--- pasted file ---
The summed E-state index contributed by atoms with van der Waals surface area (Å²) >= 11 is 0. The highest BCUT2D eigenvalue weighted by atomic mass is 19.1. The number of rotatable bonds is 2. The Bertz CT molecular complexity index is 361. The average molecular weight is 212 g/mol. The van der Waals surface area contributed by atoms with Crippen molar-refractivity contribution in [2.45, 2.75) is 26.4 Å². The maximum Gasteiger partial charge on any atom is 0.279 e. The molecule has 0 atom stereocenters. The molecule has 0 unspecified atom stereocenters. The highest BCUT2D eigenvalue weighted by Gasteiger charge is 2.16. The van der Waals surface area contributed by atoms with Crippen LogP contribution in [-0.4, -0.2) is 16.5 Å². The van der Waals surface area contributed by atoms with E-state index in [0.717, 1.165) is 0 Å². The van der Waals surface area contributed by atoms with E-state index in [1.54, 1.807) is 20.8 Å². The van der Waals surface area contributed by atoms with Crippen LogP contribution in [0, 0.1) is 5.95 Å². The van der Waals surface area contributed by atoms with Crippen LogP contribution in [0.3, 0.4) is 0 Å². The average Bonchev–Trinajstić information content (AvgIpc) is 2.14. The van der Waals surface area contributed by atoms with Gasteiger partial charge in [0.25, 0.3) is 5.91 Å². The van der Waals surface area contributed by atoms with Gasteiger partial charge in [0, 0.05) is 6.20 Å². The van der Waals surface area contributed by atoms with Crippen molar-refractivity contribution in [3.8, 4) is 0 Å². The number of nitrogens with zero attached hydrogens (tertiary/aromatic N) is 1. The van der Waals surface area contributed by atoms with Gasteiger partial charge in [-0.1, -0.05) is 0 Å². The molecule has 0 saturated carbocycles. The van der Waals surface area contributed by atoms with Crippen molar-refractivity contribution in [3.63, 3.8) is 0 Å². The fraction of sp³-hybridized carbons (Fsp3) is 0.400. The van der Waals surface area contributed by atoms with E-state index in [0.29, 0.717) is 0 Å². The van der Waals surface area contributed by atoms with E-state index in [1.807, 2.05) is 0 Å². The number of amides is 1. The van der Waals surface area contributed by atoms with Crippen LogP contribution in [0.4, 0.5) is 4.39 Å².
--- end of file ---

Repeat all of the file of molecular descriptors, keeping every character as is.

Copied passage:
The summed E-state index contributed by atoms with van der Waals surface area (Å²) >= 11 is 0. The highest BCUT2D eigenvalue weighted by atomic mass is 19.1. The number of rotatable bonds is 2. The Bertz CT molecular complexity index is 361. The average molecular weight is 212 g/mol. The van der Waals surface area contributed by atoms with Crippen molar-refractivity contribution in [2.45, 2.75) is 26.4 Å². The maximum Gasteiger partial charge on any atom is 0.279 e. The molecule has 0 atom stereocenters. The molecule has 0 unspecified atom stereocenters. The highest BCUT2D eigenvalue weighted by Gasteiger charge is 2.16. The van der Waals surface area contributed by atoms with Crippen LogP contribution in [-0.4, -0.2) is 16.5 Å². The van der Waals surface area contributed by atoms with E-state index in [0.717, 1.165) is 0 Å². The van der Waals surface area contributed by atoms with E-state index in [1.54, 1.807) is 20.8 Å². The van der Waals surface area contributed by atoms with Crippen LogP contribution in [0, 0.1) is 5.95 Å². The van der Waals surface area contributed by atoms with Crippen LogP contribution in [0.3, 0.4) is 0 Å². The average Bonchev–Trinajstić information content (AvgIpc) is 2.14. The van der Waals surface area contributed by atoms with Gasteiger partial charge in [0.25, 0.3) is 5.91 Å². The van der Waals surface area contributed by atoms with Gasteiger partial charge in [0, 0.05) is 6.20 Å². The van der Waals surface area contributed by atoms with Crippen molar-refractivity contribution in [3.8, 4) is 0 Å². The number of nitrogens with zero attached hydrogens (tertiary/aromatic N) is 1. The van der Waals surface area contributed by atoms with Gasteiger partial charge in [-0.1, -0.05) is 0 Å². The molecule has 0 saturated carbocycles. The van der Waals surface area contributed by atoms with Crippen molar-refractivity contribution in [3.63, 3.8) is 0 Å². The fraction of sp³-hybridized carbons (Fsp3) is 0.400. The van der Waals surface area contributed by atoms with E-state index in [0.29, 0.717) is 0 Å². The van der Waals surface area contributed by atoms with E-state index in [1.807, 2.05) is 0 Å². The number of amides is 1. The van der Waals surface area contributed by atoms with Crippen LogP contribution in [0.4, 0.5) is 4.39 Å².